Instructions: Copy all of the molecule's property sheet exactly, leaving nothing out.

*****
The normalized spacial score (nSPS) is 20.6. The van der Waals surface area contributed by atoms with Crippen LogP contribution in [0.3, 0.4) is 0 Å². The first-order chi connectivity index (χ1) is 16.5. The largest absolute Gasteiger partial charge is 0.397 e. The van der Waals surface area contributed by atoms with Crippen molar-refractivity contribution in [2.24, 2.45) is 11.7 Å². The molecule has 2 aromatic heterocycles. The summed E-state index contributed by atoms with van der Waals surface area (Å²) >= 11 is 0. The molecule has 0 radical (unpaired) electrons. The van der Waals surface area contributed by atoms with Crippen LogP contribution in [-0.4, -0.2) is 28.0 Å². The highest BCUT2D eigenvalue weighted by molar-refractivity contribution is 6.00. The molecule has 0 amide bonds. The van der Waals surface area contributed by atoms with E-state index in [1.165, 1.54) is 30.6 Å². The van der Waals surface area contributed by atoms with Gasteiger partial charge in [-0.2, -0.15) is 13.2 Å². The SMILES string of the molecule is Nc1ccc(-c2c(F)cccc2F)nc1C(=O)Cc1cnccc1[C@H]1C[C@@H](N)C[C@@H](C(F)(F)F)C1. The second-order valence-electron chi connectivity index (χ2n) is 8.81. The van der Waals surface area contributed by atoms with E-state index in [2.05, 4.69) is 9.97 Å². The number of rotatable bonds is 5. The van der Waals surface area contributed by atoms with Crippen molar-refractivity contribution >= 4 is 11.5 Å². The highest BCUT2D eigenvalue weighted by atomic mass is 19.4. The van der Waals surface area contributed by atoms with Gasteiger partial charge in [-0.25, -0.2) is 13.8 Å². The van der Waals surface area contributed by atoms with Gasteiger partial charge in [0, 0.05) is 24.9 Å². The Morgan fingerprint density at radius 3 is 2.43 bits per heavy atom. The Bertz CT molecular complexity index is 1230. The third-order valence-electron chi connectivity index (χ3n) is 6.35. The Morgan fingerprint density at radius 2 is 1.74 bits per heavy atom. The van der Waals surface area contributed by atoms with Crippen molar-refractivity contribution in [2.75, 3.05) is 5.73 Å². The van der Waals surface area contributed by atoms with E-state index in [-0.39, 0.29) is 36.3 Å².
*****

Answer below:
The normalized spacial score (nSPS) is 20.6. The van der Waals surface area contributed by atoms with Crippen LogP contribution in [0.3, 0.4) is 0 Å². The first-order chi connectivity index (χ1) is 16.5. The largest absolute Gasteiger partial charge is 0.397 e. The van der Waals surface area contributed by atoms with Crippen molar-refractivity contribution in [2.24, 2.45) is 11.7 Å². The molecule has 2 aromatic heterocycles. The summed E-state index contributed by atoms with van der Waals surface area (Å²) >= 11 is 0. The molecule has 0 radical (unpaired) electrons. The van der Waals surface area contributed by atoms with Crippen LogP contribution in [-0.4, -0.2) is 28.0 Å². The highest BCUT2D eigenvalue weighted by molar-refractivity contribution is 6.00. The molecule has 0 amide bonds. The van der Waals surface area contributed by atoms with E-state index in [1.165, 1.54) is 30.6 Å². The van der Waals surface area contributed by atoms with Gasteiger partial charge in [-0.2, -0.15) is 13.2 Å². The SMILES string of the molecule is Nc1ccc(-c2c(F)cccc2F)nc1C(=O)Cc1cnccc1[C@H]1C[C@@H](N)C[C@@H](C(F)(F)F)C1. The second-order valence-electron chi connectivity index (χ2n) is 8.81. The van der Waals surface area contributed by atoms with E-state index in [2.05, 4.69) is 9.97 Å². The number of rotatable bonds is 5. The van der Waals surface area contributed by atoms with Crippen molar-refractivity contribution >= 4 is 11.5 Å². The highest BCUT2D eigenvalue weighted by atomic mass is 19.4. The van der Waals surface area contributed by atoms with Gasteiger partial charge in [-0.25, -0.2) is 13.8 Å². The van der Waals surface area contributed by atoms with Gasteiger partial charge in [0, 0.05) is 24.9 Å². The Morgan fingerprint density at radius 3 is 2.43 bits per heavy atom. The Bertz CT molecular complexity index is 1230. The third-order valence-electron chi connectivity index (χ3n) is 6.35. The Morgan fingerprint density at radius 2 is 1.74 bits per heavy atom. The van der Waals surface area contributed by atoms with Crippen molar-refractivity contribution in [2.75, 3.05) is 5.73 Å². The van der Waals surface area contributed by atoms with E-state index in [-0.39, 0.29) is 36.3 Å².